My friend Phyllis Richman recently wrote the feature essay in the Washington Post‘s Outlook section. She had come across a letter from a Harvard professor dating back to 1961. William Doebele Jr., then assistant professor of the Graduate School of Design, asked Ms. Richman, a prospective student in urban planning, to rethink her application since marriage and family life would likely take a toll on her career, leading to “a feeling of waste about the time and effort spent in professional education.” More to the point, Professor Doebele asked, “could you kindly write us a page or two at your earliest convenience indicating specifically how you might plan to combine a professional life in city planning with your responsibilities to your husband and a possible future family?”
Instead, Richman opted not to go through with her application to Harvard. But over the next several decades, she did manage to balance her home responsibilities and her professional aspirations. (She ultimately became the Post‘s longtime restaurant critic and a novelist, too.) Doebele was right in the sense that there’d be a strain and while Richman says she has zero regrets about her graduate studies, I have heard on occasion the lament: “Why study so hard when all I do is change diapers?” It feels like an eternity, but it passes. Kids do grow up and as Richman found out, you work around their schedules.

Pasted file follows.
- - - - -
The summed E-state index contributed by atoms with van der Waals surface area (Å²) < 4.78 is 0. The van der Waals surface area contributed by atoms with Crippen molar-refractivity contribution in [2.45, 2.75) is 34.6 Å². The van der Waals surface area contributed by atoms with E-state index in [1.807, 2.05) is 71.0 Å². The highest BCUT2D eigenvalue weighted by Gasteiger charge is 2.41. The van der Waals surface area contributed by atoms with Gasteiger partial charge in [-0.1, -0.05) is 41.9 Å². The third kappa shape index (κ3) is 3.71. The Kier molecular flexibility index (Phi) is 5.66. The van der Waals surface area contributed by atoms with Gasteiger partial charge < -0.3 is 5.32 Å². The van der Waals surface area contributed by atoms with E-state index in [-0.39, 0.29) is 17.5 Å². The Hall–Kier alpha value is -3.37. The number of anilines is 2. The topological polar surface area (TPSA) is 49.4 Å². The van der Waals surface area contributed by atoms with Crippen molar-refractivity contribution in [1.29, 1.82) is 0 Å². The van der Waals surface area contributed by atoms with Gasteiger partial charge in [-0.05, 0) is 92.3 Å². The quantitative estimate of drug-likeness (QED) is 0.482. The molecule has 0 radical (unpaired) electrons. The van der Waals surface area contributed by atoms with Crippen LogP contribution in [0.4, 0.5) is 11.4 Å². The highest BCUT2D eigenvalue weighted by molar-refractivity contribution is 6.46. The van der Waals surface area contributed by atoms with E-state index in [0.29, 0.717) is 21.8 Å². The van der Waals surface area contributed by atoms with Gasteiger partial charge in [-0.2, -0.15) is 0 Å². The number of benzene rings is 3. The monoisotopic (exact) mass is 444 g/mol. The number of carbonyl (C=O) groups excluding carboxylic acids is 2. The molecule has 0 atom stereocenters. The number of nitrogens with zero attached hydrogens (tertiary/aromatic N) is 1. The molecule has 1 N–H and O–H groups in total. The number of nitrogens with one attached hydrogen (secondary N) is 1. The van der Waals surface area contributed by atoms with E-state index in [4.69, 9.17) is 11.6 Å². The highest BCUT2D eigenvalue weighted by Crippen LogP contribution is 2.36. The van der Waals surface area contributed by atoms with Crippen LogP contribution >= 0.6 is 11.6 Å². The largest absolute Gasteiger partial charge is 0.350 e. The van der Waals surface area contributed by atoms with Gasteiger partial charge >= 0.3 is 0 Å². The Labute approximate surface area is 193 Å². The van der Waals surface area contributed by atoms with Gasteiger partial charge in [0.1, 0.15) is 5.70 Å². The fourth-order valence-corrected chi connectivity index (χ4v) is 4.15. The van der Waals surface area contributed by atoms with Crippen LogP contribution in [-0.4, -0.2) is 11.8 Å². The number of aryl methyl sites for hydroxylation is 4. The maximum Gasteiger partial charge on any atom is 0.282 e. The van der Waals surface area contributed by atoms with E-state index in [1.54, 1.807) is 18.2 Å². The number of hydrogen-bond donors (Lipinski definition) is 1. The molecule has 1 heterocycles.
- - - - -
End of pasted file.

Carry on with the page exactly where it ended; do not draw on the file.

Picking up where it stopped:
It isn’t be easy—Richman’s daily routine was daunting. But it does offer a glimmer of hope.
What astounded me was that Professor Doebele is still alive—and he replied to Richman’s letter.